• Users Online: 116
  • Home
  • Print this page
  • Email this page
Home About us Editorial board Ahead of print Current issue Search Archives Submit article Instructions Subscribe Contacts Login 

 Table of Contents  
Year : 2016  |  Volume : 16  |  Issue : 3  |  Page : 253-258

Osteogenic potential of laser modified and conditioned titanium zirconium surfaces

1 Department of Prosthodontics, SRM Dental College, Chennai, Tamil Nadu, India
2 Department of Prosthodontics, Shree Balaji Dental College, Chennai, Tamil Nadu, India
3 Department of Biochemistry, VRR Institute of Biomedical Science, Chennai, Tamil Nadu, India

Date of Submission23-Mar-2016
Date of Acceptance23-May-2016
Date of Web Publication18-Jul-2016

Correspondence Address:
P David Charles
29/17, Secretariat Colony, 1st Street, Kilpauk, Chennai - 600 010, Tamil Nadu
Login to access the Email id

Source of Support: None, Conflict of Interest: None

DOI: 10.4103/0972-4052.186403

Rights and Permissions

Statement of Problem: The osseointegration of dental implant is related to their composition and surface treatment. Titanium zirconium (TiZr) has been introduced as an alternative to the commercially pure titanium and its alloys as dental implant material, which is attributed to its superior mechanical and biological properties. Surface treatments of TiZr have been introduced to enhance their osseointegration ability; however, reliable, easy to use surface modification technique has not been established. Purpose: The purpose of this study was to evaluate and compare the effect of neodymium-doped yttrium aluminum garnet (Nd-YAG) laser surface treatment of TiZr implant alloy on their osteogenic potential. Materials and Methods: Twenty disc-shaped samples of 5 mm diameter and 2 mm height were milled from the TiZr alloy ingot. The polished discs were ultrasonically cleaned in distilled water. Ten samples each were randomly selected as Group A control samples and Group B consisted of Nd-YAG laser surface etched and conditioned test samples. These were evaluated for cellular response. Cellular adhesion and proliferation were quantified, and the results were statistically analyzed using nonparametric analysis. Cellular morphology was observed using electron and epiflurosence microscopy. Results: Nd-YAG laser surface modified and conditioned TiZr samples increased the osteogenic potential. Conclusion: Nd-YAG laser surface modification of TiZr, improves the cellular activity, surface roughness, and wettability, thereby increasing the osteogenic potential.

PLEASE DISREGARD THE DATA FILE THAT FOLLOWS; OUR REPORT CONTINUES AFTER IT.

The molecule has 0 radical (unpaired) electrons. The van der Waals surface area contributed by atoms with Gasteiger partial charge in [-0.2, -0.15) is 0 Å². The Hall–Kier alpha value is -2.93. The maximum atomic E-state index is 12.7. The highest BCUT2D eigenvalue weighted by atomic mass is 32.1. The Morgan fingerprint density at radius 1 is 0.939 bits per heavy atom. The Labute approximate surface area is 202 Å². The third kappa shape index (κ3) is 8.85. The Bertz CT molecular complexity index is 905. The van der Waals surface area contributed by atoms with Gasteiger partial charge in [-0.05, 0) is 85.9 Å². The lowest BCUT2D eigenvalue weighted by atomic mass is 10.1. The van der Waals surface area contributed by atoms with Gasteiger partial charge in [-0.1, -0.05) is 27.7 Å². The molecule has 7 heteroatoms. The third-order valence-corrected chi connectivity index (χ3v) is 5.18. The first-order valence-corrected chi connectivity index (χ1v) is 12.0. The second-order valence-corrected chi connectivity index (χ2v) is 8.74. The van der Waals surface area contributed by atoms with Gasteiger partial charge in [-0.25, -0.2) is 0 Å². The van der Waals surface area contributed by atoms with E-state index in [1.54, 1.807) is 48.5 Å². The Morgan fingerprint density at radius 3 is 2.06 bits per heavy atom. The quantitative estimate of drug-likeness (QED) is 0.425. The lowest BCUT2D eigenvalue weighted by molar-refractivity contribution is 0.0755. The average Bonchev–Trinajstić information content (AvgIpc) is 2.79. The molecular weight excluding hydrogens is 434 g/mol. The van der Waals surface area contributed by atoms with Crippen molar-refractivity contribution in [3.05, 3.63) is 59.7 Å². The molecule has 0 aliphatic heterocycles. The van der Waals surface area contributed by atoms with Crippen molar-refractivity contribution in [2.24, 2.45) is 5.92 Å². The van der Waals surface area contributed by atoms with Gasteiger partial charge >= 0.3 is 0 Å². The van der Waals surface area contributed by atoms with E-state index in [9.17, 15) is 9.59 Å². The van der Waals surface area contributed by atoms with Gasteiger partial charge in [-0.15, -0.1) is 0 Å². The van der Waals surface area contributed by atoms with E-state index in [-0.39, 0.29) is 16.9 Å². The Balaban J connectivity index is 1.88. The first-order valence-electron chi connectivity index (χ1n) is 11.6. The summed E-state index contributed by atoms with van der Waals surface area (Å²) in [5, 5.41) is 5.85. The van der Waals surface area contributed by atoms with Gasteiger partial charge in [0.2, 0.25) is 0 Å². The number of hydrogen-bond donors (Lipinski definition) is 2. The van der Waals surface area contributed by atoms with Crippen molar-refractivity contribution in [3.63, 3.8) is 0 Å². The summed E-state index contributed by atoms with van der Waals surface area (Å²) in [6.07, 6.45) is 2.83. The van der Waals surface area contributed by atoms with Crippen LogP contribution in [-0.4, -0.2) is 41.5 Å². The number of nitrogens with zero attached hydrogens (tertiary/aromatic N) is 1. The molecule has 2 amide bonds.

Keywords: Cell culture, neodymium-doped yttrium aluminum garnet laser modification, osteogenesis, titanium zirconium

How to cite this article:
Charles P D, Anandapandian PA, Samuel S. Osteogenic potential of laser modified and conditioned titanium zirconium surfaces. J Indian Prosthodont Soc 2016;16:253-8

How to cite this URL:
Charles P D, Anandapandian PA, Samuel S. Osteogenic potential of laser modified and conditioned titanium zirconium surfaces. J Indian Prosthodont Soc [serial online] 2016 [cited 2022 May 25];16:253-8. Available from: https://www.j-ips.org/text.asp?2016/16/3/253/186403

  Introduction Top

Commercially pure titanium (cpTi) has been the material of choice for dental implants due to their inert property to osseointegrate.[1] However, the mechanical properties of cpTi proved to be insufficient. These properties are to be considered while the edentulous ridge is narrow and only small diameter implants of ≤3.5 mm could be used.[2],[3],[4],[5] The use of a small diameter implant is prone to increased chances of fatigue fracture.[4],[5],[6],[7],[8] Hence, it was necessary to develop an implant material which improved the mechanical strength while retaining the necessary biological qualities of existing titanium alloys. The biocompatibility and the mechanical strength of titanium zirconium (TiZr)-based alloys proved to be better in comparison with cpTi.[9] The binary TiZr alloy has increased mechanical stability with respect to elongation and fatigue strength. In addition, the corrosion resistance of TiZr is better and improved than cpTi. The α-phase crystal structure of TiZr alloy ensures that the surface treatments that have been successful on Ti implants can still be implemented on it. Further, the strength of TiZr implant is found to be greater than the strength of cold-worked, Grade IV Ti, which makes it a great candidate for small diameter implants, even in high loading situations.[10]